10 March 2020

Thoughts on home repairs continue, with future car projects orbiting in the background. The good thing about this stage of such car projects is that they cost nothing, mistakes don’t matter, and all sorts of different approaches can be tried in one’s imagination without concern.

I asked for input on another car forum about what to put on the Corvette drivetrain, and they’re as out there as I am, ranging from Corvairs, El Caminos, vans, early mini vans, trucks, rat rods, used NASCAR chassis, Teslas, and even a Pontiac Aztek (lime green of course to match the one in Breaking Bad). Anything more recent though from 1975 is an automatic disqualification.

I keep going around between a rat rod truck to a van-ish sort of thing, because I want storage for stuff ( track tires, jack, cooler, chair, etc) during trips so I don’t have to trailer the car. So there’s that, and wanting working doors, rain seals, air, and heat. There are a fair number of fiberglass hot rod shells available, but by the time doors and glass are added, they’re up around $8K shipped just for the truck cab. Moneywise, it seems to make more sense to start with a mid-1960’s truck, and then I’m right back to something like what that guy bought to the Del Mar hot rod show, a “farm truck” on a corvette chassis.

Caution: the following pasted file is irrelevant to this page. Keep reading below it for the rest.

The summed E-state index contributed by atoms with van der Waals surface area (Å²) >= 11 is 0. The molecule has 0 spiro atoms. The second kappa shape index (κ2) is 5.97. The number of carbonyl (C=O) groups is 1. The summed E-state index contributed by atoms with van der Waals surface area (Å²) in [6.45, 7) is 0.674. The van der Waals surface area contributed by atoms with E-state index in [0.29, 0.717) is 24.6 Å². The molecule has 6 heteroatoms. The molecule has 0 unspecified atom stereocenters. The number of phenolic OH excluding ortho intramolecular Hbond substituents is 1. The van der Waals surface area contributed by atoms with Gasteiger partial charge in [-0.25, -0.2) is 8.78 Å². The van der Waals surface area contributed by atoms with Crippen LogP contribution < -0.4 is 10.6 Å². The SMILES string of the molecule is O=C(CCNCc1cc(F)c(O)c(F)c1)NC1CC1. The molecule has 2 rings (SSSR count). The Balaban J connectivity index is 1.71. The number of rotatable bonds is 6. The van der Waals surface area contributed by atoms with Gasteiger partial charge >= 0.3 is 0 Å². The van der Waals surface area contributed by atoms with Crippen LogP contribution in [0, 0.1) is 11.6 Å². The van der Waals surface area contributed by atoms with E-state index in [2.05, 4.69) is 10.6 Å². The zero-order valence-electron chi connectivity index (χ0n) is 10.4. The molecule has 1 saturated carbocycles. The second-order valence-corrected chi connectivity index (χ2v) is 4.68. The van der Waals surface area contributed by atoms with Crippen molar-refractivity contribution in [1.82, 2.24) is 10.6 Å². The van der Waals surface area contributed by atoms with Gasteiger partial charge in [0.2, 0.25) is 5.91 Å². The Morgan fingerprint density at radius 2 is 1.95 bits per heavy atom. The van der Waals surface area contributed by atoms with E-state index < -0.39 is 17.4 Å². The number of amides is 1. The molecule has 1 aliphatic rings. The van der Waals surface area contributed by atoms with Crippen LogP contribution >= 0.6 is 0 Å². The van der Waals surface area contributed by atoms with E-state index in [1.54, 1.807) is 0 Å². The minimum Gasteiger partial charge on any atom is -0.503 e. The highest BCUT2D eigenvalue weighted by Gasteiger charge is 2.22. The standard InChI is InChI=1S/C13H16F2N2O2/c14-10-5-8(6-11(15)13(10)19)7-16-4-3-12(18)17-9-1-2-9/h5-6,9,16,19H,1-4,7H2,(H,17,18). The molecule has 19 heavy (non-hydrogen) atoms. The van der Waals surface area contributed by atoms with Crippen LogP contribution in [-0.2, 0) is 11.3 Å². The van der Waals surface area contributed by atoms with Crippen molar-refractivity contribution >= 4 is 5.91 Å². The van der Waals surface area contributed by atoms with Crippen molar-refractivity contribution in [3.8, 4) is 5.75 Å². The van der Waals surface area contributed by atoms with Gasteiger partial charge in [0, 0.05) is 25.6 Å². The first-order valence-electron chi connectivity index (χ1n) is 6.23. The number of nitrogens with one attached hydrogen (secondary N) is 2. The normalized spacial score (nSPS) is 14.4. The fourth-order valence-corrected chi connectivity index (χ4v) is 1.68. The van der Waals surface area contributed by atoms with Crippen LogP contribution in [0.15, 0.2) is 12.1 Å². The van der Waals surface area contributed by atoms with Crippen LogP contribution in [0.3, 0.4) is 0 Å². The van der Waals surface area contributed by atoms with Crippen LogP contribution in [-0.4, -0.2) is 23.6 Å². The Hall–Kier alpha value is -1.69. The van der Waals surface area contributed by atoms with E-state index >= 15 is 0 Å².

I guess it’s pretty obvious that I’m not trying to be unique, but instead want something usable, something that makes me smile to look at (I appreciate sleepers) and is fun to drive. The only downside with the truck approach is that after a lot of work, it could end up weighing as much as a complete Corvette, but with twice the aero drag. Can’t have that. There are complete fiberglass truck bodies, but they’re set up for drag racing and have non-working doors. They certainly are not trivial to add, what with weather stripping, rain channels, glass guides, etc, but who knows.

Oh, regarding using a Corvair donor, a number of people have put V8s in them mid-engine, ahead of a transaxle. That’s fine for them because they can apparently afford the $12-18K for a proper transaxle that won’t break. Also, these builders claim that their cars have a 50/50 weight distribution. I can’t see how that is because a Corvette, with its front engine and rear transmission, is also 50/50, so someone’s incorrect. I still want to stick with pretty much a dead-stock Corvette driveline (engine, tranny, suspension, and brakes.

BTW, I read that late model Corvettes use the latest generation of LT1 engine, which is direct injection. You know what DI engines work really well with, right? Turbochargers, but there I go again 🙂